This is my third Claire North book, and one thing that I liked about it is how different it is from each of the other Claire Norths I’ve read. It’s a dystopian novel set in a not too distant future where capitalism has gone crazy and monetary value is given way more weight than human rights. The hero, Theo, works in an office assigning fees as punishments against crimes – to the rich, these fees are worth it and crimes, even murders are just transactions that they pay for with little thought. For the poor, the fines are so cripplingly expensive that many have to sell themselves to indentured servitude to pay them.
When Theo discovers he may be a father, and that his ‘daughter’ is enslaved he realises the devastating effect of his work on real people and sets out to rescue the child and even try to take down the system while he’s at it.
The writing style of this book is really interesting (some might say, ‘arty’). I have mixed feelings about it, because I did get a bit confused at times, (although everything came together and made sense to me by the end) but on the other hand I really liked it.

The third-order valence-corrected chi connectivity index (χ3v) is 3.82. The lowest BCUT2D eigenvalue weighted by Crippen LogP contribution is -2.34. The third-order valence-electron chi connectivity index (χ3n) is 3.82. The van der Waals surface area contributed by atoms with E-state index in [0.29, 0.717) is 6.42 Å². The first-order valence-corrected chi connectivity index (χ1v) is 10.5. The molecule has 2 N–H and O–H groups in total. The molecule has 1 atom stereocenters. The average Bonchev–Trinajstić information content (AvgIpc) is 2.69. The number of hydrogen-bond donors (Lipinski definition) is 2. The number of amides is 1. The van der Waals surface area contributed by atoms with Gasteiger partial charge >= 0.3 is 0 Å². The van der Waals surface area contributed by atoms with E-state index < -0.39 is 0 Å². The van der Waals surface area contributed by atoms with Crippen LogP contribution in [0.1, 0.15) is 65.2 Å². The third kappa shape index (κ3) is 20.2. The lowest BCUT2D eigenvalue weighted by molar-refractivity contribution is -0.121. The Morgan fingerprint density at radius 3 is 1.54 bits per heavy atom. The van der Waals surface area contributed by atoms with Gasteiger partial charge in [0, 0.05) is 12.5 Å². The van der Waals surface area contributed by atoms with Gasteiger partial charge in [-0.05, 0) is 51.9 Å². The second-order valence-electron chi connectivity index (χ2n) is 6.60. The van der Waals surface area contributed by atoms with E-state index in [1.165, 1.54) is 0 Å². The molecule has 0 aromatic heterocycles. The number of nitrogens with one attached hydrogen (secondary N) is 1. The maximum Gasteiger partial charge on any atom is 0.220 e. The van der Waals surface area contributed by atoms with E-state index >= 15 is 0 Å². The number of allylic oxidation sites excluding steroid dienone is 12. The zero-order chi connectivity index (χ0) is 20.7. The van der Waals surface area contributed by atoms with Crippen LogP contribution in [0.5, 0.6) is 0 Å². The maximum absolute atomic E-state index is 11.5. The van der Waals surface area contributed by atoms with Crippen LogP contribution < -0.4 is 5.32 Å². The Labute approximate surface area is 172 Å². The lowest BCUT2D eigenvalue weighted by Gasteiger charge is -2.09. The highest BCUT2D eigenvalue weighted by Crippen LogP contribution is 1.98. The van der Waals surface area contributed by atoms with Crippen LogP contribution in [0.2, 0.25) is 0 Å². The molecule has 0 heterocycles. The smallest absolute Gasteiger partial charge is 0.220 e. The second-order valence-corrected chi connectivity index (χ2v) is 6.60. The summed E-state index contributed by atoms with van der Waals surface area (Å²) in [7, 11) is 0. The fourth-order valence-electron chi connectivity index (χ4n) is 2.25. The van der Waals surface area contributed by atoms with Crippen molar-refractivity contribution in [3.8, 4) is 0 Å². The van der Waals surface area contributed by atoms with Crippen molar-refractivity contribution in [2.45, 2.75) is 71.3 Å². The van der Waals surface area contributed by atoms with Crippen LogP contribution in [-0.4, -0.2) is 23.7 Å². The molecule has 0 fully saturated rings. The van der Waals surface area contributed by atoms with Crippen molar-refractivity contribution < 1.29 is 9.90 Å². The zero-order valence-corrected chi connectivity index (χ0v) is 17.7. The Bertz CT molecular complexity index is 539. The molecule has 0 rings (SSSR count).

The characters’ thoughts and speech often trail out mid sentence, so where we are used to reading neat complete sentences, instead we get beginnings and snippets and jumbled phrases, and while this maybe takes more effort from the reader to parse and understand, is it not more true to life? I have often thought fiction is too neat – people make speeches or think profound essays that I don’t come out with off the top of my head, so why should they? So I think, well done, Claire North – good for you.